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PROFILE VIEW

WORDS KATE CLIFFORD PHOTOS CHESTERTON SMITH PHOTOGRAPHY

TYPE JARREAU TERRY’S NAME INTO GOOGLE AND WHAT YOU’LL FIND IS PICTURES A SMART-LOOKING MAN UNDERNEATH NEWS HEADLINES DESCRIBING HIM AS A CRIMINAL, INVOLVED IN A VIOLENT HOME INVASION AND SENT TO JAIL. IF THIS IS YOUR FIRST IMPRESSION OF JARREAU TERRY, THEN LET ME TELL YOU HOW WRONG YOU ARE.

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arreau rolled into our interview at The Pocket Cafe at Moffat Beach on a skateboard, wearing boardshorts and a T-shirt, with a yin-yang dangling around his neck - not something you would expect from a would-be politician. He was cool, not corporate, and because he was on first name basis with the staff, it was clear he frequented this well-known hip spot often. I had many questions to ask Jarreau since his loss in the Fisher election last year; about his time in jail and his green energy project, which rumour has it, is set to change the world. But for all my so-called first impression expectations, I could not have predicted where our conversation would go and that I would leave feeling extremely lucky to have this man living in my neighbourhood. Jarreau grew up in Caloundra as part of a large New Zealand family. He attended Golden Beach Primary School and graduated from Caloundra High School. He makes a living as entertainer in his family band, Romeos Apprentice. He also is founder of the non-for-profit entity, Chuptu Indigenous Corporation, providing education and welfare for Indigenous and Torres Strait Islanders. Before turning 25, he had studied a Masters Degree in finance and a Bachelors Degree in law, had been convicted for his involvement in a violent home invasion and sent to jail for 50 days for breaking five criminal codes. But in between all of that, he also started working with his uncle to develop a product for producing renewable energy, which is set to become the cheapest form of energy in the world. You could say, Jarreau is a pretty diverse character. “I got into playing at weddings and corporate functions at a young age, which in a bizarre way is where I started coming up with the concept for my project, because I got to see all these socio-economic issues that face society every day. “That’s when I started tapping on the shoulder of my uncle, who is an engineer and boilermaker, and we formed a partnership and started looking at solutions to clean the place up a bit.” For several years Jarreau continued to work on his project in order to get the concept off the ground. With hope and ambition to further pursue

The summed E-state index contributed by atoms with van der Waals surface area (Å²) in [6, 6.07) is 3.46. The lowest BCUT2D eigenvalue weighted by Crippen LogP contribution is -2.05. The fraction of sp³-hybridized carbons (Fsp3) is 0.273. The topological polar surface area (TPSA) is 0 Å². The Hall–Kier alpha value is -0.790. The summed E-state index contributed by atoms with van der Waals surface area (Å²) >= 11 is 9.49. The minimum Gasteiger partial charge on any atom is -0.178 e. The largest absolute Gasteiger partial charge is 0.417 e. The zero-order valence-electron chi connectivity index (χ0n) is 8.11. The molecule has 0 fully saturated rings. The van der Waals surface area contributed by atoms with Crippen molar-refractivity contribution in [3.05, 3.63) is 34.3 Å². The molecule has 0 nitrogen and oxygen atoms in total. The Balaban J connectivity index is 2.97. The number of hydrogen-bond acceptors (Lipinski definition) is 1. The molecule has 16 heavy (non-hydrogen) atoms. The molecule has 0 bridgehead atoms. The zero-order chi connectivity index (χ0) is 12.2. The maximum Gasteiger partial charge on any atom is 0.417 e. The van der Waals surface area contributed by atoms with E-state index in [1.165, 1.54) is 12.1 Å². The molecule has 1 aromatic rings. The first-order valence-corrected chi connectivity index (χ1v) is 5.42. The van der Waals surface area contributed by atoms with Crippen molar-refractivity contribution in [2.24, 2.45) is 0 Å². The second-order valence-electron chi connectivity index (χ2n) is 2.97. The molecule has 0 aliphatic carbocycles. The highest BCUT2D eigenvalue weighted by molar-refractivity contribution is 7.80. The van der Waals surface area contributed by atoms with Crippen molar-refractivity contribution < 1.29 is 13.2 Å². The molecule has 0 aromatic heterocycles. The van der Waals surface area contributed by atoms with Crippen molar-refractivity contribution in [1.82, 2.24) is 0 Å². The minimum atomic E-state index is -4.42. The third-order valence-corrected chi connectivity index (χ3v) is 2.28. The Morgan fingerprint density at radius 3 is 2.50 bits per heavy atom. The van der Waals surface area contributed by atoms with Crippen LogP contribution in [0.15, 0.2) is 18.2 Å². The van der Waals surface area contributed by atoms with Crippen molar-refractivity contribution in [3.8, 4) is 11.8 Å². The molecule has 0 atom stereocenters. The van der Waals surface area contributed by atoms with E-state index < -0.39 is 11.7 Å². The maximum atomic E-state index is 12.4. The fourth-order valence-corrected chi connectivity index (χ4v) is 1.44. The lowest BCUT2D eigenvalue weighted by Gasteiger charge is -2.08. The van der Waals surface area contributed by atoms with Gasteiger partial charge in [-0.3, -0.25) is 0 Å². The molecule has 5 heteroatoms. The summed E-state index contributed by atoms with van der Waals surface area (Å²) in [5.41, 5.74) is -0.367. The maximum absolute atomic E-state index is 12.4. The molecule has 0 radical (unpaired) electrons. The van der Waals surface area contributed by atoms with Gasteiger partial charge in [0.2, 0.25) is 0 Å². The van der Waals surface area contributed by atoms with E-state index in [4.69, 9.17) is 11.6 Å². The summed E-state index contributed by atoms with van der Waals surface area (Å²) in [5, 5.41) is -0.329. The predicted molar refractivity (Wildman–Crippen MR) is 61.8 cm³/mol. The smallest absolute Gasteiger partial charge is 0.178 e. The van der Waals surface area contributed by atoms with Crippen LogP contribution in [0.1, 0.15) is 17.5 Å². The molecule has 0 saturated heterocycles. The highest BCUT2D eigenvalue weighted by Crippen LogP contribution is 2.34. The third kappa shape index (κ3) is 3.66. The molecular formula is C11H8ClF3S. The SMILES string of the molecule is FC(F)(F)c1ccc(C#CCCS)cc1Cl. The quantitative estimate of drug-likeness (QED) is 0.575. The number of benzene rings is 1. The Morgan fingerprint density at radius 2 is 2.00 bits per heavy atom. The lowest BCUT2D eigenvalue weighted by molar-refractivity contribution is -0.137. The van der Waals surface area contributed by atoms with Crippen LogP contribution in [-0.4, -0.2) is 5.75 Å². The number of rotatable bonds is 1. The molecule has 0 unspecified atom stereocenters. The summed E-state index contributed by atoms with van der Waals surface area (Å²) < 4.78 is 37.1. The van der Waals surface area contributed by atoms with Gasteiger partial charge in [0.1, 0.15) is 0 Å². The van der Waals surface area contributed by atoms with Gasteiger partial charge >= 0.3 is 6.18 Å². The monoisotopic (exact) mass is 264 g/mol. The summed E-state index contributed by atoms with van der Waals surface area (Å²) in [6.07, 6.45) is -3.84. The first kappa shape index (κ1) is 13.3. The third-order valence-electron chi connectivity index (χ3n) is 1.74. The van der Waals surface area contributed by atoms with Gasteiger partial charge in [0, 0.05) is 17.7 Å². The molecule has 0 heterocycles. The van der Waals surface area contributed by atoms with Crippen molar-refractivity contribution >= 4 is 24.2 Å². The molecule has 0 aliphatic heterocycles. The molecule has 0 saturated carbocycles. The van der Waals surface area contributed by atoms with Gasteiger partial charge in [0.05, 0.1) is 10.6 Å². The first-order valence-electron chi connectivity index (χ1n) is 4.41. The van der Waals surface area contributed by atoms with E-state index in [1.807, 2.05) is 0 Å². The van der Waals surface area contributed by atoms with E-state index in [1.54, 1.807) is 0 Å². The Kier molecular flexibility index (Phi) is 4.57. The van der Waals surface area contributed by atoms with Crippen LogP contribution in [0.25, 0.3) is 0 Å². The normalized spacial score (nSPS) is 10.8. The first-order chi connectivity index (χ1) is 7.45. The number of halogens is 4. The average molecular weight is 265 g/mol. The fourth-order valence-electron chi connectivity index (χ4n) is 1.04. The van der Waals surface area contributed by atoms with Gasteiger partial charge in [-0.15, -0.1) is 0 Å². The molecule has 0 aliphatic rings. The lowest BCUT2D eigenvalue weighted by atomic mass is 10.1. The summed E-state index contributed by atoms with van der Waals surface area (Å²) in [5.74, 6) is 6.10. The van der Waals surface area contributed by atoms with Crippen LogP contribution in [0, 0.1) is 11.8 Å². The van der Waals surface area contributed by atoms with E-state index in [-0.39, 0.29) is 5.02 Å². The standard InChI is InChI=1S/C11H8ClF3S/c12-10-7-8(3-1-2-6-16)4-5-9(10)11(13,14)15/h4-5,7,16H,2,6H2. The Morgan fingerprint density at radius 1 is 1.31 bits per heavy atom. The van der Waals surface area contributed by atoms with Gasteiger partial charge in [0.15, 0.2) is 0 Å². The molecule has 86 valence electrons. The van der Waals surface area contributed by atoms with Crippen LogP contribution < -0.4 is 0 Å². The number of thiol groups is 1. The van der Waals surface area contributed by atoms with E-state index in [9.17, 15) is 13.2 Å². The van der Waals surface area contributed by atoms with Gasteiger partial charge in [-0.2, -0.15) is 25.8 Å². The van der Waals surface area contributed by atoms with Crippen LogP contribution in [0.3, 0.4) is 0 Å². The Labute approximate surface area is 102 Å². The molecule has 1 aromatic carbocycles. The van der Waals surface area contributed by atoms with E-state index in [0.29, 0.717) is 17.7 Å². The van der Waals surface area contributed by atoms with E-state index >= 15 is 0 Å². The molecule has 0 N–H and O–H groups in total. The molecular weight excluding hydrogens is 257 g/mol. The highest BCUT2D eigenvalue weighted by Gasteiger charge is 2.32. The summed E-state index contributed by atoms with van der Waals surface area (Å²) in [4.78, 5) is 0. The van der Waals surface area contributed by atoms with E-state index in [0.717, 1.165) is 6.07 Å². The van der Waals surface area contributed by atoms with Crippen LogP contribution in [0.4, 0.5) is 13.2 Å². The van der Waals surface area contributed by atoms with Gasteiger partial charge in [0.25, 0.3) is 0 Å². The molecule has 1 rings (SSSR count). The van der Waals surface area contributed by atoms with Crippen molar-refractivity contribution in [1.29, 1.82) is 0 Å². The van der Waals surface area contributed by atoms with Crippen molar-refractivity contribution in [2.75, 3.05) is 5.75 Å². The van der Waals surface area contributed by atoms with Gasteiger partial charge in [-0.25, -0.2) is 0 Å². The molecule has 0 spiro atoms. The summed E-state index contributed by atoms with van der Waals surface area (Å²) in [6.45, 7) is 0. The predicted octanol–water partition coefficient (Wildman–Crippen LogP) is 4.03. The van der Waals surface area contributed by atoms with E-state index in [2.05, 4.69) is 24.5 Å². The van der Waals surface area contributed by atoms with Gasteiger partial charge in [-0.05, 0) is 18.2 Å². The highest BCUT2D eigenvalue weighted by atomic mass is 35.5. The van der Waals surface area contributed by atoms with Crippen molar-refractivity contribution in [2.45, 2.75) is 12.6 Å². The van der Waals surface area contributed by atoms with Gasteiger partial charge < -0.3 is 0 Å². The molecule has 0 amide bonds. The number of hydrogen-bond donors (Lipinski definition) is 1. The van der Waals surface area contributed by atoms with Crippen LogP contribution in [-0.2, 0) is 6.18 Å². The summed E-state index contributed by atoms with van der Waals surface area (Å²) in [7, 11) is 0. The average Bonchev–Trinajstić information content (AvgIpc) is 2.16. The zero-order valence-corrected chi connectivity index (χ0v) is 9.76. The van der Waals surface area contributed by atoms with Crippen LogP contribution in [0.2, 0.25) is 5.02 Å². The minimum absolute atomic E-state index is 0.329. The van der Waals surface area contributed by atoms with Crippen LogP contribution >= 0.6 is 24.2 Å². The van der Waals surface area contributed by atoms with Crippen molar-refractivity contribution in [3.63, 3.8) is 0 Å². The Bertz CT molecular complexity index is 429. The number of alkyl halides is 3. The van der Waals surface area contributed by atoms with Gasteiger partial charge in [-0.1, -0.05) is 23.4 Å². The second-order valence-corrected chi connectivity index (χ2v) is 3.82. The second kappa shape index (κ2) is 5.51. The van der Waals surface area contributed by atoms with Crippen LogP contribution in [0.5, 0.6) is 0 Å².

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his goal in the public arena, the then 28-year-old decided to run as an independent MP in the 2012 Federal Election for Fisher. It was during this time that Jarreau’s past come back to haunt him, thrusting him into the spotlight and across newspaper headlines from Brisbane to the Sunshine Coast for a crime, which at the time was committed eight years previously. Despite everything I had read about his time in jail, I could not have predicted Jarreau’s reasons for being involved in such a violent crime. “There was a major drug dealer living on the Sunshine Coast. I pursued him personally and took the matter into my own hands. But I also consulted with police officers in the crime tactics division at Kawana,” Jarreau explains. “My sole intention was to shake up this drug dealer and get him out of the community because he was selling drugs to kids at primary school and I just didn’t want to see my little cousins being fed drugs, it’s as simple as that. “I drove four guys to his house, they went inside and shook this guy up, they didn’t kill him. I said, ‘just make sure you shake him up enough that he will leave here for good’. “Even looking back now, I absolutely don’t regret it. Although, in hindsight I would have applied myself a lot differently now that I understand the system.” Despite the rocky headlines, Jarreau says the controversy didn’t shake him; it only opened his eyes to new possibilities for business in the private sector. “I have nothing to hide. I have always thought to myself that if I can put the solution forward, irrespective of my background, it doesn’t mean anything. At the time, I knew it was coming. It wasn’t like an unprecedented event because the writing was on the wall,” he says. “At the start of the campaign, I decided I wanted to run for politics so that I could eventually do a partnership with the government to implement my technology and from the outset of the manufacturing, create jobs. That was my sole intention. “I wanted to know the mechanics of these people and how they think. I needed to know their agendas and why they are the way they are to just fully flag them. But I am glad I didn’t actually win, because I couldn’t guarantee you that I would be the same person today and I kind of have all

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June Profile Magazine 2014  
June Profile Magazine 2014  

Sunshine Coast Magazine featuring Corporate Lifestyle, Business, Local Profile Stories, Fashion & Life Advice.